Oh, not to mention the iPhone X (and 11), the newest in the line of iPhones that Apple has invented. Ten years' worth of building on iPhone et al. tech, advancing in both hardware and software fronts, has given us the one thousand dollar emoji machine, as well as the fidget spinner camera. Nice.

If we look back on its' history, what we call "emoji" (special characters used in place of traditional emotions) could be found as early as 1997, albeit only in Japan.

From the Wikipedia article,

The earliest known mobile phone in Japan to include a set of emoji was released by J-Phone on November 1, 1997. The set of 90 emoji included many that would later be added to the Unicode Standard, such as Pile of Poo, but as the phone was very expensive they were not widely used at the time.5

And not only was it Japan-only, it was pretty restricted and non-universal. Every operator had their own emoji standards and variants - so that private-use area in Unicode (at the time) that was being used for emoji was free-to-nab. It was incompatible with one another.6,7

Enter Google and Apple, who saw the emoji trend in Japan and wanted them to be accessible to everyone. Of course, they could have reimplemented emojis themselves. But that would mean restriction and incompatibility. What they instead opted to do is try to put them in a standard that ensures emojis would be the same character everywhere. Unicode.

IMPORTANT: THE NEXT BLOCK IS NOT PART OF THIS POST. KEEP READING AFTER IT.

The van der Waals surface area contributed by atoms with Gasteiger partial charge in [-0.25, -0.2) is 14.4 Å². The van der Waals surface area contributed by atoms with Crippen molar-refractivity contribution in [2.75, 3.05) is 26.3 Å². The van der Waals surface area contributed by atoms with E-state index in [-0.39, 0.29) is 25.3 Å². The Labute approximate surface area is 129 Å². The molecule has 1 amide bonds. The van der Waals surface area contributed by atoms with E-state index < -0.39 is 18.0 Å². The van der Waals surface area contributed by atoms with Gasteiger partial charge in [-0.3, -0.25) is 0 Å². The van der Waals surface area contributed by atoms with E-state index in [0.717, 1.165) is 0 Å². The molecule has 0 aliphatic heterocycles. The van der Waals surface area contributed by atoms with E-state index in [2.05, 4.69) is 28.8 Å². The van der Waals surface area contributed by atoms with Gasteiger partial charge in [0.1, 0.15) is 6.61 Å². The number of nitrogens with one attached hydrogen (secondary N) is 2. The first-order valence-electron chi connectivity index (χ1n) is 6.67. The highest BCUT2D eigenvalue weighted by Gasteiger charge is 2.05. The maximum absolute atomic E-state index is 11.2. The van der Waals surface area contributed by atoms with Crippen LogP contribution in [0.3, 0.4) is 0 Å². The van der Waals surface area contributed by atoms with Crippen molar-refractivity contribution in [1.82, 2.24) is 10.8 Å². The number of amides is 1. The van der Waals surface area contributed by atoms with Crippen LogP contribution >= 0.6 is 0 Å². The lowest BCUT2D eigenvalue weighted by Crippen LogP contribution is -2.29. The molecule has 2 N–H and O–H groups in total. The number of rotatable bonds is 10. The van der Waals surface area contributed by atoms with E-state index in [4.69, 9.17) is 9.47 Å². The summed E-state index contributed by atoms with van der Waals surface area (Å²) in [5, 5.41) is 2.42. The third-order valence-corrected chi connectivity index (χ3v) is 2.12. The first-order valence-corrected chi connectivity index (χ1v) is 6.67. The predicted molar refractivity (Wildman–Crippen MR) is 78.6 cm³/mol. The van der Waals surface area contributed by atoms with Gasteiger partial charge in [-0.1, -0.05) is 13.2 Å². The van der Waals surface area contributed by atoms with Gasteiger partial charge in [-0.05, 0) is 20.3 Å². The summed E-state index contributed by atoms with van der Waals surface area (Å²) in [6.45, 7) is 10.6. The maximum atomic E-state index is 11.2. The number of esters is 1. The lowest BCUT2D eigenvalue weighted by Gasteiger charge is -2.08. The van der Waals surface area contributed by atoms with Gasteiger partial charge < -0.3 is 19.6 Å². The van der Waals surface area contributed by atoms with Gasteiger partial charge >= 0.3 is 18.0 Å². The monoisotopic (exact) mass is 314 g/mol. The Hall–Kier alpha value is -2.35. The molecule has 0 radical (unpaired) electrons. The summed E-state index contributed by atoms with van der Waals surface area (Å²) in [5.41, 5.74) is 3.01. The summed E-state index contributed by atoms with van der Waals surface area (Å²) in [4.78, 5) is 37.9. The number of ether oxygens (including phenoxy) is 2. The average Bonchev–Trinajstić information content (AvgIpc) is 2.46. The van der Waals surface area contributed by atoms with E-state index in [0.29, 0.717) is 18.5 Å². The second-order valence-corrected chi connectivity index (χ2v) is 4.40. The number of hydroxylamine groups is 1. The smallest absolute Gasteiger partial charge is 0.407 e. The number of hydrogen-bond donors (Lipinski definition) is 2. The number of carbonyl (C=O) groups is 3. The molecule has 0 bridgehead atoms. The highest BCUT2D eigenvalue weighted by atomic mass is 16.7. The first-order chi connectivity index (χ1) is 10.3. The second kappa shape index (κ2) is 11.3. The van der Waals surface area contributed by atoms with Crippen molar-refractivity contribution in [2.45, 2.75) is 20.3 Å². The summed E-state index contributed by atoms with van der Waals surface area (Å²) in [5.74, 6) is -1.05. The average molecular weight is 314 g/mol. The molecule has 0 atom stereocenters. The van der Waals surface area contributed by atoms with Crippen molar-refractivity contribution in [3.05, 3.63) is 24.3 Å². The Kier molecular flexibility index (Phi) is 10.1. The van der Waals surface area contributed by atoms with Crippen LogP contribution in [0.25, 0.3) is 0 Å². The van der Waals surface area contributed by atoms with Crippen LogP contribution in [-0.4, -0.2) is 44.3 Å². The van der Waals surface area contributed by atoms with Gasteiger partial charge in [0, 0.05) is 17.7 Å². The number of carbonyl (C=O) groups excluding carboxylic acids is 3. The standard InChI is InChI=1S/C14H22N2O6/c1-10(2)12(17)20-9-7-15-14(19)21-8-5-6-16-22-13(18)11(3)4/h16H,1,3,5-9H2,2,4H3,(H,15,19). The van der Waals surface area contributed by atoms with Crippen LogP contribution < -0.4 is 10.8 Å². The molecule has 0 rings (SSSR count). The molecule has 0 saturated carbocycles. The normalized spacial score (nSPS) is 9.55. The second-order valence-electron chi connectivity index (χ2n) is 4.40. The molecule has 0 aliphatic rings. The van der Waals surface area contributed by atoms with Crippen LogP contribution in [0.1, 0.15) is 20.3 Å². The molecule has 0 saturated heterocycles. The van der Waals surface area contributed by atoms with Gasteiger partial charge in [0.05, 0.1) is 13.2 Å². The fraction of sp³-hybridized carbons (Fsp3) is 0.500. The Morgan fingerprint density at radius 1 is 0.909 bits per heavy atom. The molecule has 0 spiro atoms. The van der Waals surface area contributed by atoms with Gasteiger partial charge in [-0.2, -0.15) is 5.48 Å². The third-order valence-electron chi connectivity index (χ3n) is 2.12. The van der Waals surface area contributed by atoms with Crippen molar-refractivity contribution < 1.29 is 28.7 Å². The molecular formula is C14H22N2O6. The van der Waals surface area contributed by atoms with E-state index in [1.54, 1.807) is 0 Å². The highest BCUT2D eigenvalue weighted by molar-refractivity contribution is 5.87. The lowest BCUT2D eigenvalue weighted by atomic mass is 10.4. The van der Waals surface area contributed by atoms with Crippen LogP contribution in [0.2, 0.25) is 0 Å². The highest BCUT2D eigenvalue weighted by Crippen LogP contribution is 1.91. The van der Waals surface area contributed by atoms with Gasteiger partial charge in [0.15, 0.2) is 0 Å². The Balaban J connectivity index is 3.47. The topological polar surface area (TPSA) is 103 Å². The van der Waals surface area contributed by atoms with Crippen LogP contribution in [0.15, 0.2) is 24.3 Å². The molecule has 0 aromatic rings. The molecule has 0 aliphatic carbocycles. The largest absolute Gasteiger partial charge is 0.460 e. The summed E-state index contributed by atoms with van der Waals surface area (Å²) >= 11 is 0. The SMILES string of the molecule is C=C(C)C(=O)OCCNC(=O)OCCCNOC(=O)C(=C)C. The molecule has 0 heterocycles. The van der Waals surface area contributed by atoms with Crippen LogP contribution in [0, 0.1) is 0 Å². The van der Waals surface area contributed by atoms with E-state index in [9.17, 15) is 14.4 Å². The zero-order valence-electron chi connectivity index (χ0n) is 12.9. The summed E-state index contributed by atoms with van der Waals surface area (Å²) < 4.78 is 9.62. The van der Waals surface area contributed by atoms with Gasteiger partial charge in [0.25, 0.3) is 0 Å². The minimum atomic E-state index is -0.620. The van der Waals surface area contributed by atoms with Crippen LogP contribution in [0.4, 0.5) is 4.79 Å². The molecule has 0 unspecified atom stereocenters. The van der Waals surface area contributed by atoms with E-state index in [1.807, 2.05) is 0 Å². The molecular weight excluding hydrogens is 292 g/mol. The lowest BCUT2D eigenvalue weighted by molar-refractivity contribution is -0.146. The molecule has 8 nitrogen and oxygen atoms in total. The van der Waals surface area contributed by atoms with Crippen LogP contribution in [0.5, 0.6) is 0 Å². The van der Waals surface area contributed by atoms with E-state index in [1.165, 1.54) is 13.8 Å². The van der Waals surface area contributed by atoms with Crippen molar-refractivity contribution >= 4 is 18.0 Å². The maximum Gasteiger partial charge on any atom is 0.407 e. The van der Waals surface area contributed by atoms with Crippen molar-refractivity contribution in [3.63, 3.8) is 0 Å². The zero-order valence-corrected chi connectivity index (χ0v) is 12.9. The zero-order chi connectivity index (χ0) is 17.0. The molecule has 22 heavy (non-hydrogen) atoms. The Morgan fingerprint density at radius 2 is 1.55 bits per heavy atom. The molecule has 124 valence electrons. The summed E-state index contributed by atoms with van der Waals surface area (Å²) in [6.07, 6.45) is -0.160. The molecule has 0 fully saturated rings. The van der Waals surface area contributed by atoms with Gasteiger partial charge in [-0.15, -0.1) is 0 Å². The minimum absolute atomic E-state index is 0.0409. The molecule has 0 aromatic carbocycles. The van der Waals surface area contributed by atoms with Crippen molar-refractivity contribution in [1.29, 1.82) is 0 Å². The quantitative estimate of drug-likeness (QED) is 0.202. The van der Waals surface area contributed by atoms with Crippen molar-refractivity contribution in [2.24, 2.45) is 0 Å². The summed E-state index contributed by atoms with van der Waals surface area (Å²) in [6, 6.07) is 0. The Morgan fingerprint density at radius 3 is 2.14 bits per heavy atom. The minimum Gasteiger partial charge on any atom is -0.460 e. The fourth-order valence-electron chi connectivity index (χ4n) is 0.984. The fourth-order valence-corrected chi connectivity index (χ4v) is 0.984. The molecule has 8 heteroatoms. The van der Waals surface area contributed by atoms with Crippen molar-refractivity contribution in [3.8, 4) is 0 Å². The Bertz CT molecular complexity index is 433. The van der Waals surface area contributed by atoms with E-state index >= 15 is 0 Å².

Unicode is an encoding system already used around the world, facilitating digital transmission of Latin and non-Latin characters. In other words, thanks to this system, people from around the world can type in their native script and it will still display everywhere else without complicated configuration. No longer would we figure out how to set our browsers to Shift-JIS whenever we want to read Japanese text, or Big5 if we want to read Chinese. No longer would people make their own encoding system just to have their native language properly represented. This standard is maintained by the Unicode Consortium, a non-profit organization.